To the people at Bella Books—you guys are…well…awesome! I know the word is trite these days, but nothing else describes it! Thanks to Bella for taking a chance with this manuscript, to Jessica for her timely assistance with all sorts of oddball questions, to Katherine V. Forrest for her editing chops and supreme patience, and Linda Callaghan for great cover art!

About the Author
 

D Jordan Redhawk lives in Portland, Oregon where she works in the hospitality industry. (But don’t make the mistake of thinking she’s hospitable.) Her household consists of her wife of twenty-five years, two aging black cats that provide no luck whatsoever, and a white buffalo Beanie Buddy named Roam.

For more information, please visit her website:
http://djordanredhawk.com

Chapter One
 

Gwen Grant leaned against the door to Riddick’s sickroom. The rotting meat smell of his wound made her nose wrinkle. If it had been anyone else in that bed, she would have offered a bullet in the brainpan by now. But it was Riddick, an asshole so monstrous that God had broken the mold when He’d finished birthing the bastard. No one wanted to waste a bullet on him.

“How much longer?”

She looked at Weasel, the leader of the State Street Gatos. His appearance was very like his namesake with eyes small and close-set. He peered at her down a pointy upturned nose. He hadn’t gotten much taller in the four years she’d known him, but poor nutrition and genetics had gifted her with a smaller stature so he seemed to tower over her. “No idea. I’d have thought him dead days ago.”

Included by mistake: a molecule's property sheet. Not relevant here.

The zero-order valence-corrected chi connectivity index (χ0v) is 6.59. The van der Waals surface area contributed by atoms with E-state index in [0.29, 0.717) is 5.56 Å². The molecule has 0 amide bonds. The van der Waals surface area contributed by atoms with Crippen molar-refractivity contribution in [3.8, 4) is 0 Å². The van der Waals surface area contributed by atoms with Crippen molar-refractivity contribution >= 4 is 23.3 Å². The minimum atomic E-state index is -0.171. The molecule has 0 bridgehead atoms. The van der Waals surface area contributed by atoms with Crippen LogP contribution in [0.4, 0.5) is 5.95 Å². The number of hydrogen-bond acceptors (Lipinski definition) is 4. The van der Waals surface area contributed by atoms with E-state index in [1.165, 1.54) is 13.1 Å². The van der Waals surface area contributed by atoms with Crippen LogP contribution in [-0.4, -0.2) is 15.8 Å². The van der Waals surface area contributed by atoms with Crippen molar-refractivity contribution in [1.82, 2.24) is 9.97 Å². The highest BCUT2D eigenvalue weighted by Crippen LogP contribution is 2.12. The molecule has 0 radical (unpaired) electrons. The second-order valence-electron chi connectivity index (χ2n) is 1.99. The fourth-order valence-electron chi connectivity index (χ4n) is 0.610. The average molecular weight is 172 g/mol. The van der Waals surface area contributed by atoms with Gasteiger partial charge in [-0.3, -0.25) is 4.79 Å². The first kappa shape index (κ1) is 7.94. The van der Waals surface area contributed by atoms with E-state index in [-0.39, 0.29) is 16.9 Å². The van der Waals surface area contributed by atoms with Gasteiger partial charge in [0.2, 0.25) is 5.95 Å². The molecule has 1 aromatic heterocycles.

He draped his arm around her waist as she pushed off the doorframe to lean into him. “Has he said anything else about that place?”

“Nope.” She stared into the room. “Tex says his fever’s really bad. How do we know he’s not hallucinating?”

“We don’t. But if he’s not, we should be able to find it on a map, right?” Weasel glanced over his shoulder to ensure they were alone. “We can’t stay here. We’ll be dead before winter.”

She pursed her lips, knowing he spoke truth. The kids had gone through a lot the last couple of years. As resources dwindled, the canned goods no longer supporting the population, famine began its march across the city. Once simple territorial disputes, gang fighting became one of claiming what little food remained. Their last attempt at getting food had resulted in a shoot-out that killed multiple soldiers and wounded Riddick. They had sixty-three mouths to feed, and nothing left but rats and a fifty-pound bag of dog kibble. Starvation had put a handful into sickbeds, too weak to do more than keep breathing. Even the soldiers were on rations. It was just a matter of time before the last survivors of the Methuselah Plague joined their parents in death.